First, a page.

Let your serving staff handle as much as possible

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Dave is a great guy and a decent fisherman, but there's no denying he's a terrible server. Don't let your customers down by having Dave slowly distribute sushi: train up your staff as quickly as possible and soon they'll learn to not just deliver food but pour drinks, clean the counter, and refill the wasabi. And they'll do it much better than you can. We've got a guide to Dave the Diver's best staff members so you'll know who to hire.

Each time you train staff, keep an eye on which skills they've unlocked and what they're best at. Make adjustments until you've got someone great at delivering food and making drinks, and someone good at cleaning counters and making wasabi. Then you can just pitch in to help. Let's face it, Dave's a diver, but he's no waiter.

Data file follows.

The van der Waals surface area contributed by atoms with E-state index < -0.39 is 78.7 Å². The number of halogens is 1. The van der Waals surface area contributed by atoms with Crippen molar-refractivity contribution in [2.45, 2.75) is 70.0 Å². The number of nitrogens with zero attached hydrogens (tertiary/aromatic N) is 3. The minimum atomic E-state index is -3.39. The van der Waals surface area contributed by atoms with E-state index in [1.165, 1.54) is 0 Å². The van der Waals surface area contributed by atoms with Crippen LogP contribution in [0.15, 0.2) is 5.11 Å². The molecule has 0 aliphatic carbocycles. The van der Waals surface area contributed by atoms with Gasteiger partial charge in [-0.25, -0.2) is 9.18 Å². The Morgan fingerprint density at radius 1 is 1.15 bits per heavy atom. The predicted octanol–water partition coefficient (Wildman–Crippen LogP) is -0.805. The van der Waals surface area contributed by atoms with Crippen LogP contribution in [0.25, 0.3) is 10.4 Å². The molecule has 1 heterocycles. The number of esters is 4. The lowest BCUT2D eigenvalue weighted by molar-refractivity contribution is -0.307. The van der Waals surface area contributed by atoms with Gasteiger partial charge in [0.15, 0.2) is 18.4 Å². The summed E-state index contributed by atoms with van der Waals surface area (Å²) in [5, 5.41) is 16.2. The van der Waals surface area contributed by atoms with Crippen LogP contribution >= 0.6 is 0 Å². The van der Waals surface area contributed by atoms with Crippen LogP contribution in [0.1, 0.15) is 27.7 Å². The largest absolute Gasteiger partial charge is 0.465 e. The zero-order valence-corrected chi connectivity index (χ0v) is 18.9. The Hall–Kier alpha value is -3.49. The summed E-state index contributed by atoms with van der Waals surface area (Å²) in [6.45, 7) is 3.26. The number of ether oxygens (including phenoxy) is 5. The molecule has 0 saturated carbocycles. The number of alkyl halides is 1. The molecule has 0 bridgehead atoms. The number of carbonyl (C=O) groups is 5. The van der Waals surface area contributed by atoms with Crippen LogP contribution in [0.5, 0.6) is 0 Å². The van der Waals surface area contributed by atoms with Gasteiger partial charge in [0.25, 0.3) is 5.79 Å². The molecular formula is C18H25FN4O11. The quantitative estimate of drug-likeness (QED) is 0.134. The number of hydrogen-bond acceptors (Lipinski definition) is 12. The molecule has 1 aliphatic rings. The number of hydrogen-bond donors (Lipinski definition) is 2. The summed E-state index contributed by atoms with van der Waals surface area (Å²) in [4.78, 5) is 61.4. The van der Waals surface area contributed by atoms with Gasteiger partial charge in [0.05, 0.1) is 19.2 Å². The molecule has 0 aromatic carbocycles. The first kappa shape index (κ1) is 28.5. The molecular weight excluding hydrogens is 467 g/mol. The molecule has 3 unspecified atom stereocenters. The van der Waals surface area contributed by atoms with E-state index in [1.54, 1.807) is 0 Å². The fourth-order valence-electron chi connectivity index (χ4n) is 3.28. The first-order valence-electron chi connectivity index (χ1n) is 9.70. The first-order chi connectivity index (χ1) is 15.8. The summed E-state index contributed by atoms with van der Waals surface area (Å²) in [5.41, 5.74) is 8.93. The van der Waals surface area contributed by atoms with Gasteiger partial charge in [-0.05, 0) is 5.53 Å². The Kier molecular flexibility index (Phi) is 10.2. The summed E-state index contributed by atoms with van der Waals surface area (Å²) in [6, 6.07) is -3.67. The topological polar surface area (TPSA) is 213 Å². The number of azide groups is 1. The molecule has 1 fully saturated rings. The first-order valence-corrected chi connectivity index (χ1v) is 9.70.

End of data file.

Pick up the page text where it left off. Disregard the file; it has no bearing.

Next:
Christopher Livingston
Senior Editor

Chris started playing PC games in the 1980s, started writing about them in the early 2000s, and (finally) started getting paid to write about them in the late 2000s. Following a few years as a regular freelancer, PC Gamer hired him in 2014, probably so he'd stop emailing them asking for more work. Chris has a love-hate relationship with survival games and an unhealthy fascination with the inner lives of NPCs. He's also a fan of offbeat simulation games, mods, and ignoring storylines in RPGs so he can make up his own.